PHARMACY

Retail pharmacy can rest easy with unequivocal AMP victory

BY Jim Frederick

ALEXANDRIA, Va. — It’s a battle that raged for more than three years. But in mid-December, the retail pharmacy industry was able to declare a clear, unequivocal victory.


We’re talking, of course, about the struggle to head off what would have been a devastating change in the way Medicaid pays community pharmacies to dispense generic drugs to low-income patients. On Dec. 14, the chain and independent pharmacy lobbies announced they had reached a landmark agreement with the 
Centers for Medicare and Medicaid Services that effectively ends the threat.


In short, the National Association of Chain Drug Stores and the National Community Pharmacists Association refer to the proposed changes as AMP, which stands for average manufacturer price. CMS had proposed AMP as a new method for calculating the market price of generics as a new basis for establishing the federal upper limit of reimbursements to pharmacies for dispensing those generics to Medicaid patients.


CMS unveiled the new reimbursement guidelines as a way to cut Medicaid costs in line with the Deficit Reduction Act of 2006. But pharmacy leaders have long argued that it’s a flawed approach to cost-saving by the government. AMP doesn’t reflect the true acquisition cost of the generic for retail pharmacies, they argued, since it takes into account the lower costs paid by other types of purchasing entities, such as hospitals and institutions. What’s more, the feds’ definition of a multiple-source drug itself was flawed, pharmacy 
advocates asserted.


Together with the low rate of markups CMS was proposing for generic Medicaid payments, the new AMP rule drastically would have cut pharmacy reimbursements and made it all but impossible to dispense medicines to low-income patients without incurring a loss, pharmacy leaders have long argued. To head off the change, NACDS and NCPA filed a suit in federal district court in 2007 to halt the new AMP guidelines from taking effect.


The resulting court-imposed injunction has kept AMP from taking effect, and it has saved chain and independent pharmacies an estimated total of $5.5 million a day ever since. Now that CMS finally agreed to withdraw its reimbursement plan and go back to the drawing board, NACDS and NCPA, along with their members, are breathing a sigh of relief. The fact that they’ve also agreed to drop the suit signals the end of a long — and ultimately victorious — battle for respect, and a decent return on their business.

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Small-town service forms pharmacy familiarity for Fruth customers

BY Alaric DeArment

POINT PLEASANT, W.Va. — A customer visiting any of Fruth Pharmacy’s 25 stores in West Virginia and southern Ohio will find many of the same products and services one would find at any national chain pharmacy; but on top of that, the chain offers a highly personal approach to retailing.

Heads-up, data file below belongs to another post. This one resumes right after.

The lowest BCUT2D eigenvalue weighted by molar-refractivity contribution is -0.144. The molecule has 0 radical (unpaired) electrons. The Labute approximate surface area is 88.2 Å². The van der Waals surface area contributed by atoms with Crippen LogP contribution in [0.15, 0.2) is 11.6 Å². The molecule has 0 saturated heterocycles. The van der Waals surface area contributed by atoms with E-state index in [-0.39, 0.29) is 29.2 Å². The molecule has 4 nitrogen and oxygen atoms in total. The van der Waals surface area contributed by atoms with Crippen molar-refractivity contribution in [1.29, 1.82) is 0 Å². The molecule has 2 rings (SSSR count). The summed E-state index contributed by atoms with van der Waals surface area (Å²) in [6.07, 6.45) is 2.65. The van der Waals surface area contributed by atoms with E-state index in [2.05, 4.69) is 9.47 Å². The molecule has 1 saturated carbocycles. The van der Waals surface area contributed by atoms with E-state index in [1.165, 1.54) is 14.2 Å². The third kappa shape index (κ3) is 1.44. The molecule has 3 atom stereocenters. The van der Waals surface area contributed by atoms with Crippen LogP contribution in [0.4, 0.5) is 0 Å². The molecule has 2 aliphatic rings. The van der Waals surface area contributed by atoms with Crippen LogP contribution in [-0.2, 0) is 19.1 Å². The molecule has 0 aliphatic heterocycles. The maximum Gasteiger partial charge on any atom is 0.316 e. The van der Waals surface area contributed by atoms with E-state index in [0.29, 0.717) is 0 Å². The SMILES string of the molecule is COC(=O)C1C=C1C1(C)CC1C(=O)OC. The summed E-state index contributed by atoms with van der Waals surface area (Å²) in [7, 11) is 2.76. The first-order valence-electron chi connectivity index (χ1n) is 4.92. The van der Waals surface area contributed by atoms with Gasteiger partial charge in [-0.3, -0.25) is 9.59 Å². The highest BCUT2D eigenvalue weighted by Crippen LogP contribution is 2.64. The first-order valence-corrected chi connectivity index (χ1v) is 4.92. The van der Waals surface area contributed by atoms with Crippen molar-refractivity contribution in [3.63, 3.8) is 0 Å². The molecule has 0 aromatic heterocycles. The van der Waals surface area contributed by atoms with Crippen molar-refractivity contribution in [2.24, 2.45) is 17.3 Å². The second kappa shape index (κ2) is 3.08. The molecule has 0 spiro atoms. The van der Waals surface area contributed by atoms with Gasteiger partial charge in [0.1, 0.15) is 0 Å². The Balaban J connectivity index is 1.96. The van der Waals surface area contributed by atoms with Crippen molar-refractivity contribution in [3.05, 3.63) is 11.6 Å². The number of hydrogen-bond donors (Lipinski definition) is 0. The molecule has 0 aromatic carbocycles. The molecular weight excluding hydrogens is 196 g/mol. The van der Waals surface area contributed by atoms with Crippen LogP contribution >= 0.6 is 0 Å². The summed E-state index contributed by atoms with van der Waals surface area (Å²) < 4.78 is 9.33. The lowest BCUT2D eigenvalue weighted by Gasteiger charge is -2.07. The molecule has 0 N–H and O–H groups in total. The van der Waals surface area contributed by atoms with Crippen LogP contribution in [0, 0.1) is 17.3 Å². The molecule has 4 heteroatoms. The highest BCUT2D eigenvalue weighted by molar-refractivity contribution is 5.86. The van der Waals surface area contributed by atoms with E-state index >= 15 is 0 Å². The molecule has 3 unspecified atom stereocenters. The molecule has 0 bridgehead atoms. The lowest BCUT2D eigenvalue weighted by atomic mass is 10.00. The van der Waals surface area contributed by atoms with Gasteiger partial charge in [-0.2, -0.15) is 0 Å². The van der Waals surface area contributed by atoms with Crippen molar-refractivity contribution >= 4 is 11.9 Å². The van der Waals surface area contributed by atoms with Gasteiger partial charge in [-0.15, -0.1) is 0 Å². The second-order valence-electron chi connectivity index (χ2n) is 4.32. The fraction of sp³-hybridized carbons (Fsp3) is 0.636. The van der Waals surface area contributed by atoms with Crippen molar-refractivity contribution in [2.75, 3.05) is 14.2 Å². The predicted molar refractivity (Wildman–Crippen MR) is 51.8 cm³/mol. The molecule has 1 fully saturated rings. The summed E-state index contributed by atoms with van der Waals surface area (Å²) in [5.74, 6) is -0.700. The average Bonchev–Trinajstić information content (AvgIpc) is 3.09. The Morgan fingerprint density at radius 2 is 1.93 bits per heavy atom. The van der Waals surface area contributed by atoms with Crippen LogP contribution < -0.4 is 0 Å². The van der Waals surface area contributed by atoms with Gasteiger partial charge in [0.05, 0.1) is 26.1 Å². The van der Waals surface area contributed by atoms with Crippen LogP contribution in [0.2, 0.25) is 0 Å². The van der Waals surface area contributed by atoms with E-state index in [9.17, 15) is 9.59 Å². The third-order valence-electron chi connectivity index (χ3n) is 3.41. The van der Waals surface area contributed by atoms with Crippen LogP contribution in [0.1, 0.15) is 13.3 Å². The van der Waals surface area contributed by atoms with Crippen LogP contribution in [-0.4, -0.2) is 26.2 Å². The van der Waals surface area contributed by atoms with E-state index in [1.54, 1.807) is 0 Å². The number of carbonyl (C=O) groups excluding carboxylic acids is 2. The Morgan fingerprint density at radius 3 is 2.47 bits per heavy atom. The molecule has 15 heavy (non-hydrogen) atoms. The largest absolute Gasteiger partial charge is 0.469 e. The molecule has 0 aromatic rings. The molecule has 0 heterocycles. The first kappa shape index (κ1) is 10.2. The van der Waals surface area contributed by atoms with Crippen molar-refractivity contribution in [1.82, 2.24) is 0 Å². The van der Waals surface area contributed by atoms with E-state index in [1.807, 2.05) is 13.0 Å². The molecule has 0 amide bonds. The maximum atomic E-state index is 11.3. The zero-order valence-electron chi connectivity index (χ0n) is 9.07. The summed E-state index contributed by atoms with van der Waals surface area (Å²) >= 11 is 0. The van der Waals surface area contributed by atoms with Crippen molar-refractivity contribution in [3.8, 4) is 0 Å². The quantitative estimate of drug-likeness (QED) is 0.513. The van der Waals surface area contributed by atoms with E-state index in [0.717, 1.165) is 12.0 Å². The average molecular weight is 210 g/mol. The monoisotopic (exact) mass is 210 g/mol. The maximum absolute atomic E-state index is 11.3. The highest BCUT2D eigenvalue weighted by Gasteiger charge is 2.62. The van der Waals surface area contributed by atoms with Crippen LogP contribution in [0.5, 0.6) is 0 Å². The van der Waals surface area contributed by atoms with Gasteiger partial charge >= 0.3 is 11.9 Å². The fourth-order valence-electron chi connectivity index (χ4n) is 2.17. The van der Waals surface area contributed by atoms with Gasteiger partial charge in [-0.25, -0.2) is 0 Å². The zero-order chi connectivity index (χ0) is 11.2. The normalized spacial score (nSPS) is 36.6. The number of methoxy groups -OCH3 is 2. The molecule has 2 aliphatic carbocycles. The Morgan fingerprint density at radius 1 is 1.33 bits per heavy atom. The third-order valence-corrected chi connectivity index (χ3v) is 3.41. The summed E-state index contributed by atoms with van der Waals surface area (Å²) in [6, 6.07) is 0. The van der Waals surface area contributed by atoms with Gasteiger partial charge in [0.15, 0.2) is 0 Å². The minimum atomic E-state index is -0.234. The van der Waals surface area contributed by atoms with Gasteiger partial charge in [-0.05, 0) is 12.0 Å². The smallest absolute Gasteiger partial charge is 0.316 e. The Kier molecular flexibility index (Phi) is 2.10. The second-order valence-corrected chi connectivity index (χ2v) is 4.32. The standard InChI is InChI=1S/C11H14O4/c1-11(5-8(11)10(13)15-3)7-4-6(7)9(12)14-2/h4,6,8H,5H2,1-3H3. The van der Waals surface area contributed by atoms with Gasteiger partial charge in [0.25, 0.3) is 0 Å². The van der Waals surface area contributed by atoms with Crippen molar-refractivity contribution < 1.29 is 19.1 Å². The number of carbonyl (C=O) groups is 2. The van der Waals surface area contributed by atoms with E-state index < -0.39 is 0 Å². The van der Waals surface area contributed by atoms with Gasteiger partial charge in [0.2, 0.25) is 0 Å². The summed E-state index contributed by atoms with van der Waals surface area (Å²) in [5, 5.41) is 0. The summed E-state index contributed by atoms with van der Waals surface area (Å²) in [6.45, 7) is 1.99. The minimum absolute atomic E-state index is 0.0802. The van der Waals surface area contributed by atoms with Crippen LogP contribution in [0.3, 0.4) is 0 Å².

“

The thing that sets Fruth apart is excellent customer service,” Fruth Pharmacy president Lynne Fruth told Drug Store News. “It’s kind of a mix of the best of what the bigger chains can provide with that small-hometown service.”


Stores have employees — including pharmacists and cashiers — who have worked there for 20 years or more, which creates a sense of familiarity for customers. The chain, which has around $135 million in sales per year, also pays special attention to the customers, offering such services as home delivery and having employees who go the extra mile for customers by helping them carry purchased items to their cars. In June, Fruth offered happy birthday wishes to customer Dorothy Shamblin of Nitro, W.Va., for her 100th birthday.

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Travel clinics, immunizations take flight at Bartell Drugs

BY Alaric DeArment

SEATTLE — You can say Bartell is getting into the travel business.


Bartell, which had an estimated $353.4 million in sales in 2009, began operating travel clinics eight years ago and now has them at 10 of its 59 stores. They were the brainchild of pharmacists Jolene Kalmbach and Sharon Woodward, who got the idea after noticing that patients’ doctors often lacked necessary expertise in travel medicine and that commercial travel clinics were overbooked.


Customers can pay $50 for a consultation with the pharmacist and then pay individually for immunizations. In particular, Bartell’s clinics benefit from a provision in Washington state’s pharmacy regulations that gives pharmacists limited power to prescribe medicines and vaccines under special agreements with physicians.


“Seattle has emerged as a business-and-leisure travel hub to Asia, Latin America and Europe,” said Bartell Drugs clinical care coordinator Rachel Allen. “The international travel clinics have become a signature service that not only supports awareness of our overall vaccination program but [also supports] sales of travel-related items throughout the entire store.”

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